In this day and age, the charge of "anti-Semitism" is a grave one, placing a weighty burden of moral responsibility on anyone making such an accusation. How can an innocent person reply? Saying "I am not an anti-Semite" is as unconvincing as President Nixon's famous "I am not a crook" at the time of Watergate. It is particularly important, then, for all of us to repudiate any irresponsible smears of "anti-Semitism," and to follow the fundamental American principle of fairness, placing the burden of proof on anyone making such a serious charge.
Patrick J. Buchanan, a columnist and TV commentator, was forced to endure such charges in 1990, when he took the unpopular and courageous stance of opposing the looming American war against Iraq. In his three decades of prominence in America's political life, no one had ever made such an accusation against Buchanan, but the fervent advocates of a Persian Gulf war trotted out the charge in order to silence the war's most prominent critic. All of Buchanan's columns and statements on TV were combed minutely; the effort dredged up one or two phrases yanked out of context, and on that basis a concerted effort was made to get newspapers to cancel his column or drive him off the air. None of this worked, for the simple reason that all of those arduous labors had brought forth a pitiful mouse.
Now that Buchanan has announced for the presidency, the tired and discredited old charges have been fired off yet again, despite the utter lack of any new evidence about his alleged "anti-Semitic" proclivities. Quite the contrary. One of the major charges against Buchanan concerned his defense of the innocence of Ukrainian immigrant Ivan Demjanjuk, alleged to be "Ivan the Terrible," a particularly brutal guard at the Treblinka concentration camp. But now it is generally conceded that Ivan the Terrible was another Ukrainian, Ivan Marchenko. Americans should have worried, not about Buchanan, but about the Office of Special Investigations of the Justice Department.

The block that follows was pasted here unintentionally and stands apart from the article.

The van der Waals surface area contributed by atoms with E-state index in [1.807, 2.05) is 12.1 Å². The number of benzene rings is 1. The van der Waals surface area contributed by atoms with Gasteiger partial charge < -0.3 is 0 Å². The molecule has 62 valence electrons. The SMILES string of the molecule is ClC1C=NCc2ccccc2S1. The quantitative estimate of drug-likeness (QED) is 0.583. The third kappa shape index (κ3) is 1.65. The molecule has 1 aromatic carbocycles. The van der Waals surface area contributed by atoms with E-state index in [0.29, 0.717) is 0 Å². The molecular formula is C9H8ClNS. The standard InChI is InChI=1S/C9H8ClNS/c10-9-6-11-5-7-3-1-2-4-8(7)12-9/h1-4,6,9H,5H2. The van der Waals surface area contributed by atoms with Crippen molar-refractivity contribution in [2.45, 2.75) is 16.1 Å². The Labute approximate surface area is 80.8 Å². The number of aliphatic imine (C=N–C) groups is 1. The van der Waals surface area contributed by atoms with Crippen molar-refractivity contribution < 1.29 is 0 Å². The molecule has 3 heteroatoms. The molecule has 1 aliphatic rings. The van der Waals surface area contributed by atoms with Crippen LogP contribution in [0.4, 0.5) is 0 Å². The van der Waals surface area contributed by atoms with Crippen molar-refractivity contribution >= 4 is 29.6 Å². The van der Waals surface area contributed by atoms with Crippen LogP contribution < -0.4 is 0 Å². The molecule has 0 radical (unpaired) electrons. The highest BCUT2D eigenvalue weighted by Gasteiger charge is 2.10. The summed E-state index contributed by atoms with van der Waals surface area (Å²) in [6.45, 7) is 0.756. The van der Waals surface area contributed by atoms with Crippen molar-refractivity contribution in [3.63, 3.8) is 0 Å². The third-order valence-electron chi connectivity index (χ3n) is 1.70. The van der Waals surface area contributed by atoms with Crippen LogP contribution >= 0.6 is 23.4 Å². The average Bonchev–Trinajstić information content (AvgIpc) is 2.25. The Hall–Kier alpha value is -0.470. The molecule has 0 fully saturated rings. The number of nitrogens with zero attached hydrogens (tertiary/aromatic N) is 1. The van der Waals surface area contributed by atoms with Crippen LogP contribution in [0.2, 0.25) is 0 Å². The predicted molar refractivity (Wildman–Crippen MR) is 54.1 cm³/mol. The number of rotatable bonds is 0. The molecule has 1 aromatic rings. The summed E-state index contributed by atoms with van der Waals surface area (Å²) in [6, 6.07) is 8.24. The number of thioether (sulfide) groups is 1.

What is an "anti-Semite," anyway? We can begin with two cogent definitions: personal and political anti-Semitism. A personal anti-Semite is one who hates all Jews and refuses to associate with them. Yet, everyone who knows Pat Buchanan at all, Jew and non-Jew alike, and regardless of political beliefs, attests to his complete lack of personal prejudice.
Then, on what basis might we call someone a "political" anti-Semite? The only persuasive definition is someone who advocates placing some form of legal or political disability upon Jews: depriving Jews of the vote; kicking Jews out of various professions, such as law, journalism or medicine, where they exceed their numerical "quota" in the population; forcing Jews to wear special armbands; or, in the extreme case, rounding them up in concentration camps or killing them outright. Does Buchanan advocate any such measures? To ask is to see the absurdity of attempting to pin the "anti-Semite" label on Buchanan. So, who today would be an anti-Semite on such criteria? Members of Aryan Nation or the Christian Identity movement would qualify. Their obscurity is part of the point: Genuine anti-Semitism, in modern America, is a marginal phenomenon that can only be aided by wildly exaggerating its importance.
But isn't Buchanan a long-time opponent of Israel? On the contrary, he was a strong supporter of Israel until the mid-1980s, when, like millions of Americans, he became repelled by the brutal Israeli suppression of the Palestinian intifada. He believes that Palestinians, no less than Latvians or Ukrainians, deserve their own country and their own state, while at the same time maintaining that Israel must be secure within its own borders.
Finally, if Pat Buchanan is not an anti-Semite, why is his name constantly being bracketed with that of David Duke? Partly because of irresponsibility on the part of some in the media who hope that dirt will rub off by constant association. But why, then, does Buchanan often sound like Duke? The answer is that, on the contrary, Duke has, in recent years, dropped Nazi and Ku Klux Klan positions so that now he often talks like the conservative Republican that Buchanan has been all his life. Are we then to expect Buchanan to abandon positions he has held for a lifetime--on low taxes, smaller government, against governmental racism of any sort--just because a Johnny-come-lately like Duke has become a recent convert?